To be regarded internationally, a university must guarantee lecturers and students mobility, according to both tradition and today's thinking. A complete university has a scientific infrastructure (libraries, presses, journals and other media); a student infrastructure (residences, scholarship funds); and an extracurricular infrastructure (sports, the arts, media).

A limited university is a public establishment, normally serving a specific public purpose. In these circumstances, the university can lose its library, residences, student media, property, information systems, and extracurricular programmes. The title of professor is linked to the post by labour laws. The status of the students is regulated by special acts. The university is prevented from fulfilling the whole range of needs of its academic community.

A university with a transparent relationship with the state is clearly organised and financed. It has mutually defined boundaries with the state. The opposite is to have unclear relations with the state in terms of financing, legality and organisation. The university structures are badly defined. Research, personnel and financial planning are carried out by state institutions and the flow of information is one way.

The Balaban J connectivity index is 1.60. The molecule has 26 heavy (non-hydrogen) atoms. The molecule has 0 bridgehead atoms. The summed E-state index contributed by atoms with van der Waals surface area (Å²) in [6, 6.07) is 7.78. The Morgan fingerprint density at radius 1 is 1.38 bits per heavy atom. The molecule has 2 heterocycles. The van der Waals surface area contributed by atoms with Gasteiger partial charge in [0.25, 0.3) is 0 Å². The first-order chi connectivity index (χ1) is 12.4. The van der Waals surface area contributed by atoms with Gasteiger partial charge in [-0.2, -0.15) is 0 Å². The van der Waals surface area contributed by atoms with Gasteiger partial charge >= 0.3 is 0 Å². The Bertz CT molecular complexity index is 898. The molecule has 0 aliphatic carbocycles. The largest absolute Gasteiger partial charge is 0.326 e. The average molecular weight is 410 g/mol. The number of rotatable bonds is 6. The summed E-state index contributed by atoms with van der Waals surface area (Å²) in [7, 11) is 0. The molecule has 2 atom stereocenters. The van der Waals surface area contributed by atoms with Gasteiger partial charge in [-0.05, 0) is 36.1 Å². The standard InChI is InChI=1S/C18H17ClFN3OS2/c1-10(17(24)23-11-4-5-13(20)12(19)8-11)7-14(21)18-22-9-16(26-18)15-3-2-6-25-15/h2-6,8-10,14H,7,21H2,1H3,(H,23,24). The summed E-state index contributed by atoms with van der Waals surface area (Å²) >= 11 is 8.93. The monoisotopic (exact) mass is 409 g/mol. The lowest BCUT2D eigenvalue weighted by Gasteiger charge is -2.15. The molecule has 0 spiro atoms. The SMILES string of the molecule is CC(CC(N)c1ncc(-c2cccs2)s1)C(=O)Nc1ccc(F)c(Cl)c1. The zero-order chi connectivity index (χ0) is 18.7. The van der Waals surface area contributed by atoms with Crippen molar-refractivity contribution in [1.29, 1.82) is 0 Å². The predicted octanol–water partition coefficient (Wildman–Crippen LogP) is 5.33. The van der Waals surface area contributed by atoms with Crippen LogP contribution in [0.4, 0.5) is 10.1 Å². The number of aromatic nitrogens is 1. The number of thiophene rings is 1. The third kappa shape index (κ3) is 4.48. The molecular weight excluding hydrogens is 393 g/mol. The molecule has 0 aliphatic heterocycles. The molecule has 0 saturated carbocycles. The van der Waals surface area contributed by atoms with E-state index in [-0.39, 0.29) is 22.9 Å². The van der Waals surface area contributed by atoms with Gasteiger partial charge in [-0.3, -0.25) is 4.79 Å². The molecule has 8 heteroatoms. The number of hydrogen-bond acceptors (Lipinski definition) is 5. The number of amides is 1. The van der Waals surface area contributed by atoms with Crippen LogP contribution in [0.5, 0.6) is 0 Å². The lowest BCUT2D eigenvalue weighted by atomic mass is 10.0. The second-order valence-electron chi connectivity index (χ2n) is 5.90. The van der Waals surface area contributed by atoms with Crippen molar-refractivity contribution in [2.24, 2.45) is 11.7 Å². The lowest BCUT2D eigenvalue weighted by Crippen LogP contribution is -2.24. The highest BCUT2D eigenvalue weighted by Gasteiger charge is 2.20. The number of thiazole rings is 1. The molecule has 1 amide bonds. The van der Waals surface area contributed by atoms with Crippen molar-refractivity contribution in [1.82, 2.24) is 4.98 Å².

The modern European university is returning to its original values. The following characteristics are found: autonomy, integrity, openness, universality, property, internationally comparable structures. This contrasts with a publicly established university, which is locally and politically dependent, without ownership rights, specialised, unclear in structure, non-integrated and partial in scope.

Where does Slovenia stand and what ought to be done? The laws defining the system must be adjusted; faculty should be given the legal status of free creative agents. The legal status of the universities and their students should be brought into line with Europe.

Universities should be guaranteed their own budget and oversight of their sources and uses of funds. Registration procedures must be speeded up and the stability of work and decent salaries assured by short- and long-term contracts between the university and the state.

They should also have restored their libraries, halls of residence, student social welfare institutions and other components of the university. They should be assured of financing and information about all activities linked to the university, from enrolment to salaries.

Slovenia should enact other measures in accordance with recommendations from special task groups of the Council of Europe, especially on quality assurance.

In particular a special joint committee should be established to oversee the formation of links between the university and the state (along the lines of the committee already established between the state and religious bodies). The committee should be capable of solving questions on all relations between state and university in Slovenia.

The way state administration is organised should be simplified by creating one responsible unit. Such a university would be comparable at a European level and would enable open communication between intellectuals, the transfer and use of knowledge and innovation, student and faculty mobility, and quality of life affecting the cultural and material wellbeing of Slovenia.

Ludvik Toplak is rector ofthe University of Maribor, Slovenia.